Oh Chanukah. This traditional song commemorating the Jewish Festival of Lights was standard fare in the New York City school programs when music appreciation and performances were used to explore cultural diversity and heritage. Enjoy the traditional song by this young choir and an offering of Klezmer holiday music by a high school sax quartet. Klezmer Jazz a fusion of the rhythms and traditional music of the Ashkenazic Jews of Eastern Europe with American jazz, evolved in the U.S. in the 1880s.
Carol of the Bells. One rarely hears jazz played on the Hawaiian ukelele or such performances compared with Miles Davis, unless you’re Jake Shimabukuro — a largely self-taught virtuoso who was introduced to the instrument by his mother. Listen to his take of the classic Carol of the Bells, a song based on a traditional Ukranian folk chant, followed by a rocking jazz performance .
Yagibushi. Okay it’s not a holiday carol but if music by jazz performer Chichiro Yamanaka, a standout at the 2012 Mary Lou Williams Jazz Festival, doesn’t rouse you for the holidays, nothing will.
Kwanzaa. Kwanzaa is observed from December 26 to January 1 in Canada and the U.S. to honor African and African American cultural traditions that teach valuable life principles.
And Now for Something Completely Different. Jazz pianist/composer and NEA Jazz Master Randy Weston has made African and world culture the core of his creative process. Blue Moses is a composition influenced by time Weston spent in Morocco learning the traditions and musical culture of the Gnawa people—West Africans taken to North Africa as slaves and soldiers around the 16th century. In an interview with Jo Reed, Weston said that within the Gnawa music ”I heard the blues, I heard Black jazz, I heard the music of the Caribbean, I heard the foundation which proved to me that the rhythms of Africa, they remained alive, but disguised in different forms, whether in Honduras, or Haiti, or Jamaica, or Trinidad, or Brazil, or Mississippi. ”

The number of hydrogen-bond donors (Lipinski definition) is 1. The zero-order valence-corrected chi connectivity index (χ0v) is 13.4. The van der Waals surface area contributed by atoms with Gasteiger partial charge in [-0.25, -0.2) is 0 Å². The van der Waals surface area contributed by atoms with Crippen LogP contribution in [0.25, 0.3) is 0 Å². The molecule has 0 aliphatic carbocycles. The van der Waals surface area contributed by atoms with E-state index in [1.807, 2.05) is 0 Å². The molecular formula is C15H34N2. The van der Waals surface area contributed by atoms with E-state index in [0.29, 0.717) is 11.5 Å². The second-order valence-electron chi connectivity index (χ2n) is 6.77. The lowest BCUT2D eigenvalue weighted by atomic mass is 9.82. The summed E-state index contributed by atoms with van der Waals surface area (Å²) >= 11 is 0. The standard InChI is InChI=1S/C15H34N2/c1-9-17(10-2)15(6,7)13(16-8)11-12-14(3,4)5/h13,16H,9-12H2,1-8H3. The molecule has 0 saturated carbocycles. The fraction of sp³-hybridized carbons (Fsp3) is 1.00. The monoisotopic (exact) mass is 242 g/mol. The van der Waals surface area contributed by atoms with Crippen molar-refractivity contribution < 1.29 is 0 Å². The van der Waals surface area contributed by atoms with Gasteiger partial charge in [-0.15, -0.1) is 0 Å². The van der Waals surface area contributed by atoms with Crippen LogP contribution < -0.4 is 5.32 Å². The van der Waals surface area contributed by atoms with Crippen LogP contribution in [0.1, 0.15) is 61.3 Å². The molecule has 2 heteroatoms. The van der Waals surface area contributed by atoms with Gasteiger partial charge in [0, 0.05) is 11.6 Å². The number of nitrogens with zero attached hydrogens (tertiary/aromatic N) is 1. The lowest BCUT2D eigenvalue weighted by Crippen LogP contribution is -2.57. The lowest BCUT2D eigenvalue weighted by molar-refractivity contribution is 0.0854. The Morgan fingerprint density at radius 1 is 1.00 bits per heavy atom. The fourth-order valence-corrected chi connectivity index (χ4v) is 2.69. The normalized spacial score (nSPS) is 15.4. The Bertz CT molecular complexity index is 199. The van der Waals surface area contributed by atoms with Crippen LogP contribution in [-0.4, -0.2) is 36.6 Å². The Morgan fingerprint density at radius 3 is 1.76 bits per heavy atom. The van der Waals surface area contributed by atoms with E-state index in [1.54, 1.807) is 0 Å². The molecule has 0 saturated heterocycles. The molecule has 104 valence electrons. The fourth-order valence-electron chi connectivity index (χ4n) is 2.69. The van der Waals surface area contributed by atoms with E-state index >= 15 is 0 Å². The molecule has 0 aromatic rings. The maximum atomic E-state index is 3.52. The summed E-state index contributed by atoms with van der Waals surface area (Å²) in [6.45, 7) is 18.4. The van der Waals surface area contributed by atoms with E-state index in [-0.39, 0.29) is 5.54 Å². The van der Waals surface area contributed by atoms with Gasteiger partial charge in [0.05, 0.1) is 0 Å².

Happy Musical Holidays!
Joann Stevens is program manager of Jazz Appreciation Month (JAM), an initiative to advance appreciation and recognition of jazz as America’s original music, a global cultural treasure. JAM is celebrated in every state in the U.S. and the District of Columbia and some 40 countries every April. Recent posts include Danilo Pérez: Creator of Musical Guardians of Peace and Jason Moran: Making Jazz Personal.
Read more articles about the holidays with our Smithsonian Holiday Guide here
November 23, 2012
The days may be getting shorter, and the nights longer, but thanks to the National Zoo, that’s a good thing! ZooLights, the seasonal favorite that lights up the Zoo with colorful lights displays, has returned. The season officially kicks off November 23, when the Zoo will once again be full of larger-than-life representations of some of your favorite animals. And this year, in addition to the models train and snowless sledding, the Zoo will also be unveiling its Conservation Carousel, an old-timey carousel crafted with care that features more of the Zoo’s animal icons.
So bundle up and enjoy the long nights with a cup of apple cider and some new creature friends.
November 20, 2012
If you think your house is going to be packed for Thanksgiving, imagine the crowds at a Smithsonian museum. According to the Washington Post, the museums had 418, 000 visitors over the holiday weekend in 2010. Though that number dipped in 2011, the institution is still gearing up for a full house.